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BMC Psychiatry. 2011 Sep 20;11:150. doi: 10.1186/1471-244X-11-150.

Early reduction in painful physical symptoms is associated with improvements in long-term depression outcomes in patients treated with duloxetine.

Author information

1
Lilly Deutschland GmbH, Medical Department, Bad Homburg, Germany. schneider_edith@lilly.com

Abstract

BACKGROUND:

To investigate the association of the change of painful physical symptoms (PPS) after 4 weeks, with the 6-month treatment outcomes of depressive symptoms in patients treated with duloxetine in clinical practice.

METHODS:

Multicenter, prospective, 6-month, non-interventional study in adult outpatients with a depressive episode and starting treatment with duloxetine. Depression severity was assessed by the clinician (Inventory for Depressive Symptomatology [IDS-C]) and patient (Kurz-Skala Stimmung/Aktivierung [KUSTA]). Somatic symptoms and PPS were assessed using the patient-rated Somatic Symptom Inventory (SSI) and visual analog scales (VAS) for pain items. Association of change in PPS with outcomes of depressive symptoms was analyzed based on mean KUSTA scores (mean of items mood, activity, tension/relaxation, sleep) and achievement of a 50% reduction in the total IDS-C score after 6 months using linear and logistic regression models, respectively.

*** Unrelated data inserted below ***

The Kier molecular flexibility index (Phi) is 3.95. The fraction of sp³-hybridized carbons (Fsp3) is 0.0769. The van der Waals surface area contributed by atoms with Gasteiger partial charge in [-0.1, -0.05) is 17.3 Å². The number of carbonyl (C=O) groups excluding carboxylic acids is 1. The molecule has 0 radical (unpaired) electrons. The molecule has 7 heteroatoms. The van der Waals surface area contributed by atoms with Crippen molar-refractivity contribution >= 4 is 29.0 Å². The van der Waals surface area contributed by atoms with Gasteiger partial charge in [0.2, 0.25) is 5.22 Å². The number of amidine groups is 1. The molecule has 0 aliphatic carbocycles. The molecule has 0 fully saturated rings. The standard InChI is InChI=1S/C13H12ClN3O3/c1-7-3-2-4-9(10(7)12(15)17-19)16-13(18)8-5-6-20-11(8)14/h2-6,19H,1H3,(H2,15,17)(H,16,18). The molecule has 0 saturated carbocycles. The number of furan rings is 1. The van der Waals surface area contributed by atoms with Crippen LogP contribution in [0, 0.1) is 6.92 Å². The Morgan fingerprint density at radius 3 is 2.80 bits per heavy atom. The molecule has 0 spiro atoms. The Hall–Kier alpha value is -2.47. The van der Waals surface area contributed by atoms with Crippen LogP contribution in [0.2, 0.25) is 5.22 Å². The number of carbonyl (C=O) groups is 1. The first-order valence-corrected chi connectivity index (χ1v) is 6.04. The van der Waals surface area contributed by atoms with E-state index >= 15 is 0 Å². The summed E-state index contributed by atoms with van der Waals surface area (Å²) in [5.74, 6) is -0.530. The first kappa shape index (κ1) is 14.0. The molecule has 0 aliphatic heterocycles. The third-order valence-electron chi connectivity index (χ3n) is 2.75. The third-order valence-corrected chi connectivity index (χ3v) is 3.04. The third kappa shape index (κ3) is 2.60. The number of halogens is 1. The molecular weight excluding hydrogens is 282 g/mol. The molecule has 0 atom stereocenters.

RESULTS:

Of the 4,517 patients enrolled (mean age: 52.2 years, 71.8% female), 3,320 patients (73.5%) completed the study. 80% of the patients had moderate to severe overall pain (VAS > 30 mm) at baseline. A 50% VAS overall pain reduction after 4 weeks was associated with a 13.32 points higher mean KUSTA score after 6 months, and a 50% pain reduction after 2 weeks with a 6.33 points improvement. No unexpected safety signals were detected in this naturalistic study.

CONCLUSION:

Pain reduction after 2 and 4 weeks can be used to estimate outcomes of long-term treatment with duloxetine. PPS associated with depression have a potential role in predicting remission of depressive symptoms in clinical practice.

PMID:
21933428
PMCID:
PMC3184053
DOI:
10.1186/1471-244X-11-150
[Indexed for MEDLINE]
Free PMC Article
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